The move to incorporate "St. George," by the way, is about more than the school system.  That section of Baton Rouge doesn't want to be part of the City for several reasons, one of which is that they think they contribute more toward education than is spent on their own children their neighborhood schools.  And that's probably true.  As the diary said,

                A December report by three LSU economics professors found that breaking up the East Baton Rouge Parish school system would depress total per-pupil spending to $8,870 from $9,635. It would rise to $11,686 in the breakaway district.
                The parents who are paying more in taxes (because they are more affluent) want that money to stay to benefit their own children's public schools.   Yes, that's probably very self-centered of them, in not seeing the benefits that educating children generates for society as a whole, but that's part of the reasoning.  
          •  this comment sucks (1+ / 0-)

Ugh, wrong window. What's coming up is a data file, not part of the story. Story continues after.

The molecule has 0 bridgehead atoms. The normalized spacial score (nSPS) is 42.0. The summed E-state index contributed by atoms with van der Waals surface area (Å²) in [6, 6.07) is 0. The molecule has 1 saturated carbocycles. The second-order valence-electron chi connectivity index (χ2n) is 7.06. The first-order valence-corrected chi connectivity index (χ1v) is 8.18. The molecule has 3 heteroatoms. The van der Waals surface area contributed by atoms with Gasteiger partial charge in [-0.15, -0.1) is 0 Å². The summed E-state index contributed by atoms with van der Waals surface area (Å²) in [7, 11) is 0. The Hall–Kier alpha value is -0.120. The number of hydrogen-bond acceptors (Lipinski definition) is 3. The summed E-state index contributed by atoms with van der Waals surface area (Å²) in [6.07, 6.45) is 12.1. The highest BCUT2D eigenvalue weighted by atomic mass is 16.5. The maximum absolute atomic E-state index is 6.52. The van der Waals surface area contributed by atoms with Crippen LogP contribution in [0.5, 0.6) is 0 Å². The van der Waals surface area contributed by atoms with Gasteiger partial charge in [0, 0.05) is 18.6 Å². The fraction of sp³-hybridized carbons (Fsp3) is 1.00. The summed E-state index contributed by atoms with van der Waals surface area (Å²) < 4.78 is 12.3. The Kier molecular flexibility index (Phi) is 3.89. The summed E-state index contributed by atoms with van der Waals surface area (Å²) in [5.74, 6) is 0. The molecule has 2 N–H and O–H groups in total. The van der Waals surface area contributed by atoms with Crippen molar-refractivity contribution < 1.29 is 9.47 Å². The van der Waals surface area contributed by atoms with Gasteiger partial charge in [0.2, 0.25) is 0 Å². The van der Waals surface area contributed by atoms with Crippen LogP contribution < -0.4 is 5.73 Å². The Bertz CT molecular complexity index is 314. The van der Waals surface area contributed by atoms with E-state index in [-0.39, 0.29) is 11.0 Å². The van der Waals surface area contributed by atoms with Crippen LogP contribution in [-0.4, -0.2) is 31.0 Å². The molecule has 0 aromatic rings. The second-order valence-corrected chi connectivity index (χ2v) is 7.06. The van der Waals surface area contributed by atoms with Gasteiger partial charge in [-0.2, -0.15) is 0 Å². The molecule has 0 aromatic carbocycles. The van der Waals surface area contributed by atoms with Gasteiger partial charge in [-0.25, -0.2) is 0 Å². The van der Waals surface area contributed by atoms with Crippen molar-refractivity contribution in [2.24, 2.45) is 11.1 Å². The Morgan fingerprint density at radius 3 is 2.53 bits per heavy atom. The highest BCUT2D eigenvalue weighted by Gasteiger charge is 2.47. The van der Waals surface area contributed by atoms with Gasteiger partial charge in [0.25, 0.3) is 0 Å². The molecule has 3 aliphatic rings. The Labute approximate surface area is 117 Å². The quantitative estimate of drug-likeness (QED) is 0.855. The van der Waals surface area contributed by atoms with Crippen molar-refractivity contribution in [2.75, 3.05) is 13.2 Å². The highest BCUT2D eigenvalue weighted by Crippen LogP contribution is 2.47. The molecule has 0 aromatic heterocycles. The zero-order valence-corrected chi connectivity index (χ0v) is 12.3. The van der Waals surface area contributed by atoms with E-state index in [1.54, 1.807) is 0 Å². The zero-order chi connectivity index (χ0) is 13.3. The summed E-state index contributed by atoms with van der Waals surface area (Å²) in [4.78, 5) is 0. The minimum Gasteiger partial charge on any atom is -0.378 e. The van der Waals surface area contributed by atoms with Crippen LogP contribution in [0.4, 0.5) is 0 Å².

Recommended by:

            big ones.

            L'enfer, c'est les autres....Jean-Paul Sartre

            by Keith930 on Sat Feb 08, 2014 at 04:24:25 PM PST

            [ Parent ]

      •  The single biggest factor that acurately (0+ / 0-)

        forecasts the success of K-12 students is the education of the mother. All other variables pale in comparison.

        "let's talk about that"

        by VClib on Fri Feb 07, 2014 at 07:55:51 AM PST

        [ Parent ]

    •  what to do with money (1+ / 0-)
      Recommended by:

      Urban districts that properly use money are not always in that bad a shape.  There is a lot of federal money out there to fund school programs.

      One problem with these separation of districts, and charter schools for that matter, is that not all students cost the same to educate. Certain schools will work to get rid of students that are going to drive the budgets up.  it can be easier to do this in suburban and charter type situations.  These students are then overrepresented in urban schools, which makes it look like they are wasting money.

      Also, in urban school, the students may not have access to the same tools for learning that other students have.  The school therefore might be expected to provide more support, which costs money.  For instance in some district the parents might supply a compute, while in others such a thing has to be supplied by the school